Porsche is a world leader when it comes to performance and technology, and the brand has created some of the most powerful cars and systems in the world. Recently, Porsche created Porsche Traction Management (PTM), a new generation of powertrain technology that will be featured on the 911 Carrera 4, 911 Targa 4, 911 Turbo, Cayenne, Macan, and the Panamera models.
According to Porsche, the PTM system works to improve driving dynamics, as this all-wheel-drive system distributes torque between front and rear more quickly than other AWD systems. There’s also a permanent monitoring system so the PTM system can actively respond to changes, and the PTM technology can adapt to pre-set control for different driving situations.
“The principle philosophy for any Porsche with active PTM is the same: Enhanced driving dynamics, improved driving safety, increased traction for an even sportier driving experience. This is why Porsche developed its own all-wheel-drive system, which has long been the benchmark in terms of speed, compactness and intelligence,” reads the Porsche press release.
PTM technology is paired with an electro-hydraulically controlled multi-plate clutch to assist in transferring power. While PTM will improve performance on the track, especially while cornering, the new system optimizes vehicles for off-road use.
To learn about the new and exciting technologies Porsche is offering today and in the future, stop into Gossett VW Porsche.
Bad driving habits—we all have them, and they can do serious damage to your car over time. From speeding to tailgating, bad driving habits are surprisingly common, as many drivers forget what they learned in driving school. However, there are several driving habits that you may want to cut out as soon as possible because they can also be quite bad for your car.
According to Autoblog, one of the most common bad driving habits among sports car owners is resting your hand on the shifter. You should never put weight on the shifter unless you’re actively changing gears, as this can put unnecessary weight on the transmission’s bushings and synchronizers, wearing them down over time. Keep both hands on the steering when possible, and if you prefer to drive one-handed, rest your elbow on the windowsill.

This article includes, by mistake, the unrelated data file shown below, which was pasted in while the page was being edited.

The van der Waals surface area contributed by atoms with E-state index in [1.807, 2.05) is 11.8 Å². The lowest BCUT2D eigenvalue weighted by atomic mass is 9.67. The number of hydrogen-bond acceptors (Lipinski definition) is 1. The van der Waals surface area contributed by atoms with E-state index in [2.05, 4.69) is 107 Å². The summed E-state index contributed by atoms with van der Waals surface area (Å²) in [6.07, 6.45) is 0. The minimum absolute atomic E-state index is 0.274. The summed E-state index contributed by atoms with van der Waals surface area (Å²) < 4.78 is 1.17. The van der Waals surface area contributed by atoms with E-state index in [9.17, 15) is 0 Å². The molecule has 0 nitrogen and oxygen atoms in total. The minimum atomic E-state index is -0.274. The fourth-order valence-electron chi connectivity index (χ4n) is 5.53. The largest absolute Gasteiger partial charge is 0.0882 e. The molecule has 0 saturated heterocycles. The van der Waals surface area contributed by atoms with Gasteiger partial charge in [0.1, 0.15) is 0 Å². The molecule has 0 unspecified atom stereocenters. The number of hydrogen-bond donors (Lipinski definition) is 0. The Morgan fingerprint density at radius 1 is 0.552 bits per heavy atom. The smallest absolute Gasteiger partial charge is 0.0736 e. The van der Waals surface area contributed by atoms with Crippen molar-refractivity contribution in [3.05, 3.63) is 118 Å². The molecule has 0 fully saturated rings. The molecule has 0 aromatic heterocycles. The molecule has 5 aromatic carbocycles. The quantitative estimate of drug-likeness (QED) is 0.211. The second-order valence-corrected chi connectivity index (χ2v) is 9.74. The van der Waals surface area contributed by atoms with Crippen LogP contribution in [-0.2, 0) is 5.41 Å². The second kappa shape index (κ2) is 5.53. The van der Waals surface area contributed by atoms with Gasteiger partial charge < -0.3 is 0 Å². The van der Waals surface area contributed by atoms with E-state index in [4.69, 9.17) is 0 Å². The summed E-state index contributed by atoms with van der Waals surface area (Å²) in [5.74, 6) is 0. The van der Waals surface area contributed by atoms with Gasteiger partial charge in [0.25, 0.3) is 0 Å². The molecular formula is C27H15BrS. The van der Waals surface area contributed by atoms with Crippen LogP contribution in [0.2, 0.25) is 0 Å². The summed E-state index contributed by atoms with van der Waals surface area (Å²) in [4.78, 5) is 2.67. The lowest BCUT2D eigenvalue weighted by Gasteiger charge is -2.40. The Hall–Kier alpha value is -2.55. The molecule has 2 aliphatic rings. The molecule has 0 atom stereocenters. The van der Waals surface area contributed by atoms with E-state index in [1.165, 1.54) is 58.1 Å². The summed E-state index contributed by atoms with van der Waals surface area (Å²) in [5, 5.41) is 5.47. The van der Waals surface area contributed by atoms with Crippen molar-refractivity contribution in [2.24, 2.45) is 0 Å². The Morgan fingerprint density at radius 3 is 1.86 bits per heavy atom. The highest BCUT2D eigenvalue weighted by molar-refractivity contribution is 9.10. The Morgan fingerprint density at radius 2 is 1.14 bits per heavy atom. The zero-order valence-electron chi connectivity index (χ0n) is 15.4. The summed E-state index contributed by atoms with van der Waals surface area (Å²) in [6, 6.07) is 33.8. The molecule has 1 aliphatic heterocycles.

While you might feel that your vehicle has stopped itself just fine when you put it into park, you should always use the parking brake, even on minor inclines. That’s because the entire weight of your car rests on the parking pawl if you don’t use a parking brake. The pawl is a small piece of metal in the transmission, and it’s not really designed to hold heavy loads. Not using the parking brake can lead to serious transmission failure down the road, so put it on anytime you are not on a flat surface—just remember to disengage it before you start driving again.
Avoid revving the engine when it’s cold. While it can be tempting to warm your car faster, the rapid change in temperature caused by revving a cold engine can crack and damage engine components. In short, just let your car idle for a couple minutes before you hit the accelerator.
The bad habits you break today might be the ones that increase the longevity of your vehicle. If you have service and maintenance needs, bring your vehicle into Gossett VW Porsche and our service experts will get you back on the road quickly and efficiently.
Driving in the spring means that, occasionally, you’ll have to drive in the rain. Wet roads can lead to a number of potential hazards, which is why we here at Gossett VW Porsche want to provide you with some tips on how to drive in the rain safely.
Keep an eye out for hydroplaning. Hydroplaning occurs when your vehicle gets more traction on the water covering the road than the road itself, which causes your vehicle to begin sliding. If this occurs, remember to slowly take your foot off the gas pedal and steer in a straight line to help regain control of your car.
Keep cruise control off. Cruise control is a fantastic feature to have when the roads are dry, but it can actually make you at more risk for hydroplaning. Keep cruise control off on wet roads, because when it’s on, if you do hydroplane your car will actually try to go faster.
Increase your following distance. When roads are wet, it can be difficult to stop on a dime, so give yourself plenty of time to react to traffic by adding one or two seconds to your following distance when you’re behind another car.
Turn on your headlights. Many people forget that all states require you to turn on your headlights if your windshield wipers are on – even if it’s a sunny rainstorm. When visibility is low, you want to make sure that you can see everything around you more easily and that others can see you, too, so lights on!
The rains are coming, so make sure to keep these tips in mind in the coming months. Stay safe out there!